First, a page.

Brilliant, astute, and point blank, V.K. Krishna Menon was undoubtedly one of the most successful yet aggressive diplomats and statesmen from India. He served at several top positions as the then Prime Minister Jawaharlal Nehru’s close political confidante. The power he held was so immense that it is no surprise that the ‘Time’ magazine called him the second most powerful man in India, after the then Prime Minister Nehru himself! Such was the power he commanded. He was very outspoken and did not think twice before uttering politically incorrect comments if he felt he was right. He was often seen as a bold champion for India in the Western world where he left no opportunity to speak up and defend his motherland. A highly intelligent and hard working man, he had served as India’s High Commissioner to the United Kingdom and as the country’s Defence Minister. As a young man he had been an active participant in India’s independence movement and had launched the India League in London to garner support for the cause. A headstrong person deeply devoted to his country, he dedicated his entire life to the services of the nation.
Childhood & Early Life
He was born into a wealthy and influential family in Kerala. His father, Komath Krishna Kurup was a very famous and rich lawyer; his mother too hailed from a reputed and wealthy family.
He was sent to Zamorin’s College in Kozhikode to receive his early education. After that he went to Presidency College, Chennai from where he graduated with a B.A. in History and Economics in 1918.
He then went to Madras Law College where he became involved in theosophy. His acquaintance with Annie Besant led to his association with the “Brothers of Service” founded by Annie Besant.
In 1924, Annie Besant helped him to go to London for his higher studies at the University College, London after which he went to the London School of Economics.
He earned an M.A. in Psychology with First Class Honours in 1930 and completed his MSc in Political Science in 1934.
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He began his career in the 1930s as an editor for ‘Bodley Head’ and ‘Twentieth Century Library’. He took his career in publishing further by also working with the Penguin and Pelican Books in 1935.
He was a socialist and joined the Labour Party in England where he served as the Labour councilor for the Borough of St. Pancras from 1934 to 1939. He was being prepared to be nominated as a candidate from the Dundee Parliamentary constituency in 1939 but the plan was derailed.
He served again as the Labour councilor from 1944 to 1947. He established the St. Pancras Arts and Civil Council in 1944 and was made the chairman of the Education and Public Library Committee the next year.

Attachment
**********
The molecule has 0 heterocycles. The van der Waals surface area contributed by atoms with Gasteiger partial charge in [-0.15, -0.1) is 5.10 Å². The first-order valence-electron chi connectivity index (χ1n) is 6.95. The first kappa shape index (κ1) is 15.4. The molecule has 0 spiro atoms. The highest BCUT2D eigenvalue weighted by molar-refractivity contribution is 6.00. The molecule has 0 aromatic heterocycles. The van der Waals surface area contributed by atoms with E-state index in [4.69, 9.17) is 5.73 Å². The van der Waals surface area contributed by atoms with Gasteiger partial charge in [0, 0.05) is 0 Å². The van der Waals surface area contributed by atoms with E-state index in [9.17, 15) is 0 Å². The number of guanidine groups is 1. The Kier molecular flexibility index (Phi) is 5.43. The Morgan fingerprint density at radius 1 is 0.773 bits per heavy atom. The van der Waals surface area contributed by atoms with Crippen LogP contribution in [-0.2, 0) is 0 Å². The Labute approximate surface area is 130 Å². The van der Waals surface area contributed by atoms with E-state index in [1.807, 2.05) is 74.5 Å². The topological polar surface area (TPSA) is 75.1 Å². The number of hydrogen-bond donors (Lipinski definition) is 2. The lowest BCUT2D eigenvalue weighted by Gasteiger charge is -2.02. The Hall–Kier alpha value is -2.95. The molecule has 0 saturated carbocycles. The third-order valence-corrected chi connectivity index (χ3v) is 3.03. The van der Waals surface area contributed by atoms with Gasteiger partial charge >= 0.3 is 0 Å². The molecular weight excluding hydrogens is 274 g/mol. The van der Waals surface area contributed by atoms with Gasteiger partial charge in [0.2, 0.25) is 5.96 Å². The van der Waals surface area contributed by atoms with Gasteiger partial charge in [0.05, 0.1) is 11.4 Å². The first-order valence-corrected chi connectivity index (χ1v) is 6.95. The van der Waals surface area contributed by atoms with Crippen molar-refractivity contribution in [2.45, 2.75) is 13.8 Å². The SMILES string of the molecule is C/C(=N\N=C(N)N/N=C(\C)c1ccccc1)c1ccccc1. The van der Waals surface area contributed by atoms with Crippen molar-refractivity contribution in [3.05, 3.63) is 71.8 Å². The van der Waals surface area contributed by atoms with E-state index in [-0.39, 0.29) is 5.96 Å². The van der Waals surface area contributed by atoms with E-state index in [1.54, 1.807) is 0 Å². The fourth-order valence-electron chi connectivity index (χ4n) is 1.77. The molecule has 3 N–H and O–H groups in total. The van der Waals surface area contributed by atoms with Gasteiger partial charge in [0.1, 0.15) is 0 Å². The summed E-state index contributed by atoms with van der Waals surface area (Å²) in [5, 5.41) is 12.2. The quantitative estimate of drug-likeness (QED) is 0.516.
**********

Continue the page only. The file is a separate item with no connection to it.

Over this time, he had become friends with another nationalist, Jawaharlal Nehru. This friendship would last for many years ending only with the death of Nehru.
Menon worked to ensure that Nehru would emerge as a leader of the Indian independence movement and would be selected as Independent India’s first Prime Minister.
Menon became the high commissioner to the United Kingdom in 1947 after India gained independence. He held this post till 1952. He had always been highly distrustful of the U.K. and the British politicians too viewed him as a menace.
He was made the leader of the Indian delegation to the United Nations in 1952. He became very popular for his brilliance in solving complex political problems. He worked in this position till 1962 during which he had engineered a peace plan for Korea and a ceasefire in Indo-China.
He was been against nuclear weapons and passionately opposed their proliferation throughout the 1950s by collaborating with Bertrand Russell.
He became a member of the Rajya Sabha in 1953 and joined the Union Cabinet in 1956 as Minister without Portfolio. In 1957, he was made Minister of Defence and began to create a domestic military industrial complex in the face of much opposition.
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He delivered an eight-hour speech at the United Nation’s Security Council on 23 January 1957 defending India’s stand on Kashmir. The speech remains till date, the longest ever delivered in the UN. The speech ended only when Menon collapsed with exhaustion.
After India’s defeat to China in the 1962 Indo-China War, Menon’s role was severely criticized and he was forced to tender his resignation.
In 1967, he resigned from the Congress and contested the parliamentary elections as an independent, after he was denied the party ticket from the North east Bombay constituency on the grounds that he was a non-Maharashtrian. But, he lost the election.
In 1969, Menon contested the parliamentary election as an independent from constituency of Midnapore in West Bengal and won it.
In 1971 parliamentary election, Menon contested from the constituency of Trivandrum, in his homestate of Kerala, and won the election.
Personal Life & Legacy
Menon lived a very simple life and even as the high commissioner refused to take a salary. He lived in a single room residence and preferred to use public transport whenever possible. However when he went to social gatherings, he was impeccably dressed. He was a vegetarian and teetotaler who never married.
He died in 1974 at the age of 78 years.
In 2006, The V. K. Krishna Menon Institute was established to commemorate the life and achievements of Menon.
This Indian diplomat was often referred to as "India's Rasputin" or "Nehru's Evil Genius".